The one thing you don’t want to do.

This newsletter comes from Brittany Martin, President at Hello Seven.

When I first joined Hello Seven, I was a part-time contractor. I worked as the CEO’s right-hand person doing pretty much anything that needed to be done. Run the social media account? Check. Set up a new payment system? On it. Coach a disgruntled client who’s struggling to achieve their goals? Write newsletters and promo copy and help prep content for a webinar and the marketing funnel itself? Pronto. My motto was, “Consider it done.”

I wore so many hats, I could have opened a Hello Seven Hat Store. 

As the years rolled along, Hello Seven grew from a seven-figure to multi-seven and then eight-figure company. 

I got promoted and rose through several positions: business coach, marketing manager, creative director, director of operations. Each role brought greater responsibilities than the last.

When I worked as director of operations, Rachel (our CEO) suggested that maybe it was time for me to get an executive assistant. 

Rather than rejoice at this offer (“Hooray! That would be wonderful!”) I reacted with tremendous reluctance. “An assistant? For me? No thanks.” Even though my role in the company had changed significantly, my mindset was lagging behind and stuck back in 2018. I honestly felt like, “I’m not worthy of having an assistant. I don’t deserve to have that kind of support. Rather than paying someone to help me, we could put those company resources towards something else that’s more important.”

And then…I got pregnant.

With a 3-month maternity leave on the horizon, it was a harsh reality check. 

That’s when it hit me: “Nobody else on the team knows how to do my job—and this is a problem.” What's more, I was essentially doing six different people’s jobs (with very little backup support for my calendar, inbox, or to-do list). A self-induced problem. AND I needed to prepare for my leave, which included ensuring there was no major gap in my absence.

I realized, “The one thing I really don’t want to do is exactly what the company needs most.”

It was time to stop being a superhero-slash-martyr and dedicate myself to both delegation and accepting support.

Prior to my maternity leave, I documented every single thing that I do at work—building repeatable systems that could be assigned to someone else. Finding resources to outsource things that there wasn’t currently a human on the team to hold. I did time study after time study to understand exactly how I was spending my time, and I began releasing control and sharing my workload with other people on the team. I promised myself that the second I returned to work, I would find an assistant to help me practice releasing.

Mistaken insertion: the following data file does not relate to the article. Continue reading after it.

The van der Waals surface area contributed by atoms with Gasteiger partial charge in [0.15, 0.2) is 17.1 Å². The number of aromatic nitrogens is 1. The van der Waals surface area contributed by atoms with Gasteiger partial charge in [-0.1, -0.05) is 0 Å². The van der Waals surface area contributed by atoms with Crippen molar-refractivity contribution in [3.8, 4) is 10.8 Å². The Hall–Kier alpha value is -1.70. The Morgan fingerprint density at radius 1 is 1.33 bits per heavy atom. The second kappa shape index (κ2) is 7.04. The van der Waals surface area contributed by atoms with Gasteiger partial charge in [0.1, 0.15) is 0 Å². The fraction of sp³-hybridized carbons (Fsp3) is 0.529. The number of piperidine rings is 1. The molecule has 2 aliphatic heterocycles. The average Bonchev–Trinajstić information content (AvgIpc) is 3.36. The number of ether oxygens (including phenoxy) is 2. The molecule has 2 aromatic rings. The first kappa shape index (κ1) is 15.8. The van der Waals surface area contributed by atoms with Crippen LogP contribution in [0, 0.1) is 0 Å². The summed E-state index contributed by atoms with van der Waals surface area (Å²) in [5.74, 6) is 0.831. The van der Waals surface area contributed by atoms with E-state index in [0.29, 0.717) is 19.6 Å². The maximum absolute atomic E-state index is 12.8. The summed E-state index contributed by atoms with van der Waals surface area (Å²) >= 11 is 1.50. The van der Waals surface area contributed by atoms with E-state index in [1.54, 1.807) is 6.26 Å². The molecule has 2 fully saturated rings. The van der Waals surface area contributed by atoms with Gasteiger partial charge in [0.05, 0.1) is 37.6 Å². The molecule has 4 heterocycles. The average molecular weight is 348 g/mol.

During my leave, the company had some of its highest-earning months of all time. 

This confirmed: my gut instinct had been correct. The one thing I’d been so reluctant to do? That’s exactly the step that needed to happen. 

Once I came back to work, I hired an executive assistant, gratefully accepted their help, and began delegating more than ever. We also hired an HR Director (and several other positions) so that I no longer needed to be an octopus with tentacles grasping every part of the business. As a result, my workload is much more sustainable and the company is stronger.

These days, I no longer ask myself, “What needs to get done?” but rather, “Who needs to get this done?” At times, I backslide into my old mindset and catch myself thinking, “I just need to do this myself.” But I'm improving and learning to lead more and do less.

Whether you are just beginning your business, or running an established operation, know this:

There is something you are avoiding, neglecting, or resisting. 

It could be launching that website, raising your prices, making your first hire, or finding the courage to ask your dream client, “Would you like to hire me?” (Actually asking for their business directly rather than evading the question.)

I know there’s something you keep putting aside due to overwhelm, fear, shame, pride, or stubbornness. 

Whatever it is, once you finally do it, the money floodgates open and your business will hit the next level. 

You already know in your heart that I’m right about this. 

And, you know what you need to do next.


PS. Are you wondering, “What’s holding me back from making more money?” To find out, do the Growth Scale Assessment. It takes less than 7 minutes. It’s free. It pin-points the most important thing that you need to focus on right now. Hint: it’s probably whatever you’ve been avoiding. 

If you’re self-employed or run a business of any kind, the Growth Scale Assessment is a must-do. Go get your Assessment results.

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